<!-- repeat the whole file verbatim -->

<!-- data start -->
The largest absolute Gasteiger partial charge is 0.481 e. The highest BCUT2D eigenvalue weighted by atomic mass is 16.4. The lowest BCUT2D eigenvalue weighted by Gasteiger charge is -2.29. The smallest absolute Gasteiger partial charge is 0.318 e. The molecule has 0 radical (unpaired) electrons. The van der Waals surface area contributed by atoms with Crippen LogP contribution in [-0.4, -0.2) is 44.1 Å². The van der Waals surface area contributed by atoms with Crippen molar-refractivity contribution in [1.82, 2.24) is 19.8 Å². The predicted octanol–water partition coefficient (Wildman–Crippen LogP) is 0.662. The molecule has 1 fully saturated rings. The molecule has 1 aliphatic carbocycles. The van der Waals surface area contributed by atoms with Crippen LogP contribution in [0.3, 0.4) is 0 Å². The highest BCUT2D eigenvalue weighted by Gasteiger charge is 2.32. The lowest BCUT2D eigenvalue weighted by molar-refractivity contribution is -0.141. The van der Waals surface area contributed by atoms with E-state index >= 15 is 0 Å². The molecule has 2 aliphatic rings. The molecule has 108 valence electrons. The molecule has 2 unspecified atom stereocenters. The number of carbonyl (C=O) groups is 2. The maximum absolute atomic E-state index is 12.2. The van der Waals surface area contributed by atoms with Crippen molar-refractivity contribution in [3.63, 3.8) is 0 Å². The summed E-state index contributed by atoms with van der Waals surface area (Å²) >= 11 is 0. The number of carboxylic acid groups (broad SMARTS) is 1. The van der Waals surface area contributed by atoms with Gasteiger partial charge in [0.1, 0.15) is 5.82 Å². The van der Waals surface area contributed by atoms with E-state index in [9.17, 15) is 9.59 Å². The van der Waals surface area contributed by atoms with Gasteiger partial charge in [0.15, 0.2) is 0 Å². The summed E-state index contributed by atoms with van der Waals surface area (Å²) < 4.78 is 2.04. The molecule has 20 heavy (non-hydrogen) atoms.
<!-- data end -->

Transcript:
The largest absolute Gasteiger partial charge is 0.481 e. The highest BCUT2D eigenvalue weighted by atomic mass is 16.4. The lowest BCUT2D eigenvalue weighted by Gasteiger charge is -2.29. The smallest absolute Gasteiger partial charge is 0.318 e. The molecule has 0 radical (unpaired) electrons. The van der Waals surface area contributed by atoms with Crippen LogP contribution in [-0.4, -0.2) is 44.1 Å². The van der Waals surface area contributed by atoms with Crippen molar-refractivity contribution in [1.82, 2.24) is 19.8 Å². The predicted octanol–water partition coefficient (Wildman–Crippen LogP) is 0.662. The molecule has 1 fully saturated rings. The molecule has 1 aliphatic carbocycles. The van der Waals surface area contributed by atoms with Crippen LogP contribution in [0.3, 0.4) is 0 Å². The highest BCUT2D eigenvalue weighted by Gasteiger charge is 2.32. The lowest BCUT2D eigenvalue weighted by molar-refractivity contribution is -0.141. The van der Waals surface area contributed by atoms with E-state index >= 15 is 0 Å². The molecule has 2 aliphatic rings. The molecule has 108 valence electrons. The molecule has 2 unspecified atom stereocenters. The number of carbonyl (C=O) groups is 2. The maximum absolute atomic E-state index is 12.2. The van der Waals surface area contributed by atoms with Crippen molar-refractivity contribution in [3.63, 3.8) is 0 Å². The summed E-state index contributed by atoms with van der Waals surface area (Å²) >= 11 is 0. The number of carboxylic acid groups (broad SMARTS) is 1. The van der Waals surface area contributed by atoms with Gasteiger partial charge in [0.1, 0.15) is 5.82 Å². The van der Waals surface area contributed by atoms with E-state index in [9.17, 15) is 9.59 Å². The van der Waals surface area contributed by atoms with Gasteiger partial charge in [0.15, 0.2) is 0 Å². The summed E-state index contributed by atoms with van der Waals surface area (Å²) < 4.78 is 2.04. The molecule has 20 heavy (non-hydrogen) atoms.